April 15, 2014
Another annexation will face consideration since the Issaquah City Council approved the docket for a comprehensive plan update April 7.
Developers want to expand the Talus urban village by adding another 49.2 acres to the city. The plan received scrutiny during the March 11 Land & Shore Committee meeting.
“The Talus Management Services request is for an expansion area,” city Long Range Planning Manager Trish Heinonen said. “It has developed all its area, but it still has entitlements left over.”
March 18, 2014
Thanks for upholding the ban
Thank you, Issaquah, for upholding the bag ban. It was the right time and the right thing to do.
It may be an extremely small step in the overall scheme of being responsible for our surroundings, but hopefully other smaller communities from around the area and the country will follow our lead, step up and move forward as we have.
October 22, 2013
A pre-application for three five-story buildings at Gilman Square could mark the first test of the Central Issaquah Plan.
Developer Lennar Multifamily Investors wishes to turn the 6.7-acre site, the home of Lombardi’s Restaurant until it shut its doors in July, into a large residential location. They entered talks with the city in September before submitting a pre-application in early October.
October 22, 2013
Microsoft, which once envisioned a major campus in the Issaquah Highlands, has sold the 63-acre tract to a local developer for a mixed-use project.
Microsoft representatives signed paperwork Oct. 18 to sell the land to a company apparently affiliated with Bellevue-based homebuilder Polygon Northwest.
“We no longer had requirements for office developments in Issaquah,” Microsoft spokesman Lou Gellos said.
October 1, 2013
Grand Ridge Plaza is on the grow
Grand Ridge Plaza in the Issaquah Highlands is growing, and growing and growing after years of stops and starts, and false starts and stops.
If you watched it grow in the past months, you could hardly believe all the workers could get done in a short period. You’d go up there on a Monday and there would be a wooden shell of a building, and then go back on Thursday and it would be nearly done. It was a sight to behold.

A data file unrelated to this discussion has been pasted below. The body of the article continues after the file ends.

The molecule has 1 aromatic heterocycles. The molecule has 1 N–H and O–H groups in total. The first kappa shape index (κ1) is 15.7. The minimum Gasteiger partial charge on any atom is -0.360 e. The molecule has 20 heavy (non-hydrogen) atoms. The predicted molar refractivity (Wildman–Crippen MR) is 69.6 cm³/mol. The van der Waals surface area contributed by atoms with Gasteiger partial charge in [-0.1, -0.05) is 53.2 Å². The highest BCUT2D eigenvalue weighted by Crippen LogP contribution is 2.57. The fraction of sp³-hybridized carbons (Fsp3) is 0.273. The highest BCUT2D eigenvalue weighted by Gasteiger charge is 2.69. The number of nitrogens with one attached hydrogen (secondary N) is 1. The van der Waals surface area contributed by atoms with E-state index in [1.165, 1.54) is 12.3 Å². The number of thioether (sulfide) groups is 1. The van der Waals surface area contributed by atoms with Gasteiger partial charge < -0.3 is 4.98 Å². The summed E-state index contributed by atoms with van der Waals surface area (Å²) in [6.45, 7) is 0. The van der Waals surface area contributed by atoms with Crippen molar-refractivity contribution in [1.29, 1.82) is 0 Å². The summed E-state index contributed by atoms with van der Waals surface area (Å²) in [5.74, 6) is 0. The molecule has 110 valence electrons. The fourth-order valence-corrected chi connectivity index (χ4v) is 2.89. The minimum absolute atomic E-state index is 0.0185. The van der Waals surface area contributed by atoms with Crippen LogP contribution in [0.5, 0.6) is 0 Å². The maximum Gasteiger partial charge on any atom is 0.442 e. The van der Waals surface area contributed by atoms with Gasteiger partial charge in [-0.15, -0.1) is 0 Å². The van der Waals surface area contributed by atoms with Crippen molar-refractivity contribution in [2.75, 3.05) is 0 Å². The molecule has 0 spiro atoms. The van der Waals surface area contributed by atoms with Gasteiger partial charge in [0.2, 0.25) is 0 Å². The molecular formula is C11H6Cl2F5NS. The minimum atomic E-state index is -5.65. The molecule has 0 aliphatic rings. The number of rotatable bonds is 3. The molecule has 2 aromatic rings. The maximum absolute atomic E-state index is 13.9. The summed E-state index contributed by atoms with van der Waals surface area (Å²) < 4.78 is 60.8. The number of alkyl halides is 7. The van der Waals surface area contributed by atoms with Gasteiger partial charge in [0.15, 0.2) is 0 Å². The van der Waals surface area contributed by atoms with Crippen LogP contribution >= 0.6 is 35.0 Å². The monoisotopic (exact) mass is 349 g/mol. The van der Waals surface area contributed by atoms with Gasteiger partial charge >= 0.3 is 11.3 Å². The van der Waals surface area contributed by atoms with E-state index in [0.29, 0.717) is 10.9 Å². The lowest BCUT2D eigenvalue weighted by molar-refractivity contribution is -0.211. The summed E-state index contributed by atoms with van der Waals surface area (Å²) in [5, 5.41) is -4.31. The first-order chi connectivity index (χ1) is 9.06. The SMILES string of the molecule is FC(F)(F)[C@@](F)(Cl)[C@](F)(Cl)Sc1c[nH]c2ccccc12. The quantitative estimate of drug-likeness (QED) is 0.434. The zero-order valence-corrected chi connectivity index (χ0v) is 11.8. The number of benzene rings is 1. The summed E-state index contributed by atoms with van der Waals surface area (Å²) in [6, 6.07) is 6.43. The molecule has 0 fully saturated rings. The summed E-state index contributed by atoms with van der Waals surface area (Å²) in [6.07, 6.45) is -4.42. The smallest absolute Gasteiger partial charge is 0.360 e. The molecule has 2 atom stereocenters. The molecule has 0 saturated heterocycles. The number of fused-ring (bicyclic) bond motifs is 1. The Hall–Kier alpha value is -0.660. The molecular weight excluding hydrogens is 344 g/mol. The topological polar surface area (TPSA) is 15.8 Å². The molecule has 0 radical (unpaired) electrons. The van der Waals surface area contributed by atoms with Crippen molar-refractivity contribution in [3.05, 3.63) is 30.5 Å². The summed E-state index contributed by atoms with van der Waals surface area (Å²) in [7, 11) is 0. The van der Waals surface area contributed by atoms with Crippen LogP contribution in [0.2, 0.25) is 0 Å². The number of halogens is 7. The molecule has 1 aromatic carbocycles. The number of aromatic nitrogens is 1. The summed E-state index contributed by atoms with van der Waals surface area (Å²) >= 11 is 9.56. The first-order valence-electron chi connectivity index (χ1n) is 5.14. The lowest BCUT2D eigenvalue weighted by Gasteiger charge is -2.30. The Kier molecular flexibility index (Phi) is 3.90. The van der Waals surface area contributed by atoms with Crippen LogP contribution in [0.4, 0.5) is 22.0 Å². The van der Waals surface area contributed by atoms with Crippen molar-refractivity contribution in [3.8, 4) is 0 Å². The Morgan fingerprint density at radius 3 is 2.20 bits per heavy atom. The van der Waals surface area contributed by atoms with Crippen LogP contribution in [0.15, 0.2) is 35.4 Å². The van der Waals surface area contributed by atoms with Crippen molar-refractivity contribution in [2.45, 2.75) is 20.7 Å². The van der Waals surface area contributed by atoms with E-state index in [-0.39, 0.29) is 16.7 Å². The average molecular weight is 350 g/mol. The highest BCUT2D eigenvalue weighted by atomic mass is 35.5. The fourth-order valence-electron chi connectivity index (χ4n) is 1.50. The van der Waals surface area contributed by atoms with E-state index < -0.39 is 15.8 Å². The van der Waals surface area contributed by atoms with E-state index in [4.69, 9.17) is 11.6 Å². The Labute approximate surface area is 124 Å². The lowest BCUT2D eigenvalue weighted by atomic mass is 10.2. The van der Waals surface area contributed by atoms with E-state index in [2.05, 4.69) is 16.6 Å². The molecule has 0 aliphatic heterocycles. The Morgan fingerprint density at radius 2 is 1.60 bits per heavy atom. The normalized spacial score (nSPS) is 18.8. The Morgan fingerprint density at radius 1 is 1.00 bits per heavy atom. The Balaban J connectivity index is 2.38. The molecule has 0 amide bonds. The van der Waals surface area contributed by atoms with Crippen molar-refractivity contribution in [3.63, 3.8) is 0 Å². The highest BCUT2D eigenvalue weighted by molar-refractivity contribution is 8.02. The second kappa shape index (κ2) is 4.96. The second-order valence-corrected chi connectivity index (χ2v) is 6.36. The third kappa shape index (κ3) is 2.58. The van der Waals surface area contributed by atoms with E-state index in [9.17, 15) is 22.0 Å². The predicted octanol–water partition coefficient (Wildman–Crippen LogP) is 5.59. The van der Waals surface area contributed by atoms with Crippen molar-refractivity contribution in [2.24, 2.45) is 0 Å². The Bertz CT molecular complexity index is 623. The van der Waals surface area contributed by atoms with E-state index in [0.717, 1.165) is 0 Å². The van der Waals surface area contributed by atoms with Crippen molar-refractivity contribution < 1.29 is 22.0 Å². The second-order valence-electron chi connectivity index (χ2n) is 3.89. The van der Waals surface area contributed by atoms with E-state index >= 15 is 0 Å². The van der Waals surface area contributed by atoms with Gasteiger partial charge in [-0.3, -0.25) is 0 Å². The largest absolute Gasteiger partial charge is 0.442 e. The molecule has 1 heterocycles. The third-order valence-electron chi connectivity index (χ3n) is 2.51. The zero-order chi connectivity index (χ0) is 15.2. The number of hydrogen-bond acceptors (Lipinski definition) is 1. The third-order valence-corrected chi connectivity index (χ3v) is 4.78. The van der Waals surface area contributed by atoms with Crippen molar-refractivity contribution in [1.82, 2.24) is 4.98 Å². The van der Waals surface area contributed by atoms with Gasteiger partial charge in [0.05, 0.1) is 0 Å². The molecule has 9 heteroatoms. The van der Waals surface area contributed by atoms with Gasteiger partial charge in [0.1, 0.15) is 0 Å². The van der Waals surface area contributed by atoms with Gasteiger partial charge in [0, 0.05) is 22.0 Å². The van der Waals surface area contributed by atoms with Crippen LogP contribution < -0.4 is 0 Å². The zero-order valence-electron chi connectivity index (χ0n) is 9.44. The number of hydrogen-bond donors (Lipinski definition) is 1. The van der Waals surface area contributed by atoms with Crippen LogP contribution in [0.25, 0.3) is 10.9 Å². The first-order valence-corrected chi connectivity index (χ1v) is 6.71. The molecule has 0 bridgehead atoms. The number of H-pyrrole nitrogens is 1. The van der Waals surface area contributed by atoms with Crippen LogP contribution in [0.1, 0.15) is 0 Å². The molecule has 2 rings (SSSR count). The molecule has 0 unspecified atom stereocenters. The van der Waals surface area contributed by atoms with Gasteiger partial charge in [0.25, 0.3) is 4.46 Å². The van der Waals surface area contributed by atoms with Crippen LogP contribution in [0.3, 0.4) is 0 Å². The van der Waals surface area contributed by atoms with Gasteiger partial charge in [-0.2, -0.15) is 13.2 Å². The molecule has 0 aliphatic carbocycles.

If you haven’t been there in a while, you are in for a shock on your next visit. It’s like a huge outdoor mall has sprouted and spread. I don’t know if it’s what the highlands residents bargained for or wanted, but it’s shiny and new, and pretty awesome in my opinion.
September 24, 2013
Economic Development Director Keith Niven presented a revised Swedish Hospital development agreement to the City Council Land & Shore Committee Sept. 10.
Over the past six months, the city has worked with the hospital on an agreement for Swedish to expand into the 10 acres north of its existing location. Specifically, Swedish wishes to include a number of medical-related service providers, such as physical therapists and additional staff offices within the proposed development. In the draft agreement, the hospital also included a number of sky bridges it would build, connecting the buildings.
Because the Issaquah Highlands’ development agreement expires in 2017, it may not be enough time for Swedish to build the project. The city has moved quickly to come up with a new contract.
Niven said that the council hoped to approve the agreement by the end of October. The revised agreement can be viewed at http://bit.ly/1gTCE4F.
August 13, 2013
City planners expect to finalize a Swedish/Issaquah development agreement to expand the hospital in October.
Executives introduced plans to convert 28 acres adjacent to the existing hospital into an additional facility this past spring. To accomplish the goal, Swedish seeks the establishment of a new development agreement that will allow the addition of 150,000 square feet to 180,000 square feet in the form of a new multi-use building.
Talks with the city continued during the Aug. 6 Urban Village Development Commission meeting. City planners and Swedish leaders had hoped to come to an agreement by the end of the summer. However, the timeline has since shifted, according to city Development Services Land Development Manager Lucy Sloman.